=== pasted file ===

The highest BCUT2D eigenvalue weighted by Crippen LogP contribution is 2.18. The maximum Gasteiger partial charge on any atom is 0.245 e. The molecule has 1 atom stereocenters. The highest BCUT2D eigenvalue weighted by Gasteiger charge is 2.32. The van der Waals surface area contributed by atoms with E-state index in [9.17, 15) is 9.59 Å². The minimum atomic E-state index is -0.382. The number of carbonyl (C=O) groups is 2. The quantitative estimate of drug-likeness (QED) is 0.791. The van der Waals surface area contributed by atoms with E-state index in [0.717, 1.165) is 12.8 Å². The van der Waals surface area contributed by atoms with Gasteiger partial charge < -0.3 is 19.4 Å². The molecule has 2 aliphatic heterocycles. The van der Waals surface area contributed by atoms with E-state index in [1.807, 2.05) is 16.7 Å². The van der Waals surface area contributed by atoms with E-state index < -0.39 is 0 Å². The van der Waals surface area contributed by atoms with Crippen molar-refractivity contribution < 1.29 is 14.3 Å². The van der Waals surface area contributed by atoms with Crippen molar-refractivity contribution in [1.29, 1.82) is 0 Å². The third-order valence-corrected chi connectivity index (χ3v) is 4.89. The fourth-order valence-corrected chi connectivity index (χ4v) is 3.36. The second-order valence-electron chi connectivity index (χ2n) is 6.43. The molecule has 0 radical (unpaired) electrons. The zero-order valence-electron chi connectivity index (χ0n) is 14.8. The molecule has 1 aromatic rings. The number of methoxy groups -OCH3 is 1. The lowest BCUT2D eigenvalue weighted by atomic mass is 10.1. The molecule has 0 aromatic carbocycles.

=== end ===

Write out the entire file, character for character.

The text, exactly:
The highest BCUT2D eigenvalue weighted by Crippen LogP contribution is 2.18. The maximum Gasteiger partial charge on any atom is 0.245 e. The molecule has 1 atom stereocenters. The highest BCUT2D eigenvalue weighted by Gasteiger charge is 2.32. The van der Waals surface area contributed by atoms with E-state index in [9.17, 15) is 9.59 Å². The minimum atomic E-state index is -0.382. The number of carbonyl (C=O) groups is 2. The quantitative estimate of drug-likeness (QED) is 0.791. The van der Waals surface area contributed by atoms with E-state index in [0.717, 1.165) is 12.8 Å². The van der Waals surface area contributed by atoms with Gasteiger partial charge < -0.3 is 19.4 Å². The molecule has 2 aliphatic heterocycles. The van der Waals surface area contributed by atoms with E-state index in [1.807, 2.05) is 16.7 Å². The van der Waals surface area contributed by atoms with E-state index < -0.39 is 0 Å². The van der Waals surface area contributed by atoms with Crippen molar-refractivity contribution < 1.29 is 14.3 Å². The van der Waals surface area contributed by atoms with Crippen molar-refractivity contribution in [1.29, 1.82) is 0 Å². The third-order valence-corrected chi connectivity index (χ3v) is 4.89. The fourth-order valence-corrected chi connectivity index (χ4v) is 3.36. The second-order valence-electron chi connectivity index (χ2n) is 6.43. The molecule has 0 radical (unpaired) electrons. The zero-order valence-electron chi connectivity index (χ0n) is 14.8. The molecule has 1 aromatic rings. The number of methoxy groups -OCH3 is 1. The lowest BCUT2D eigenvalue weighted by atomic mass is 10.1. The molecule has 0 aromatic carbocycles.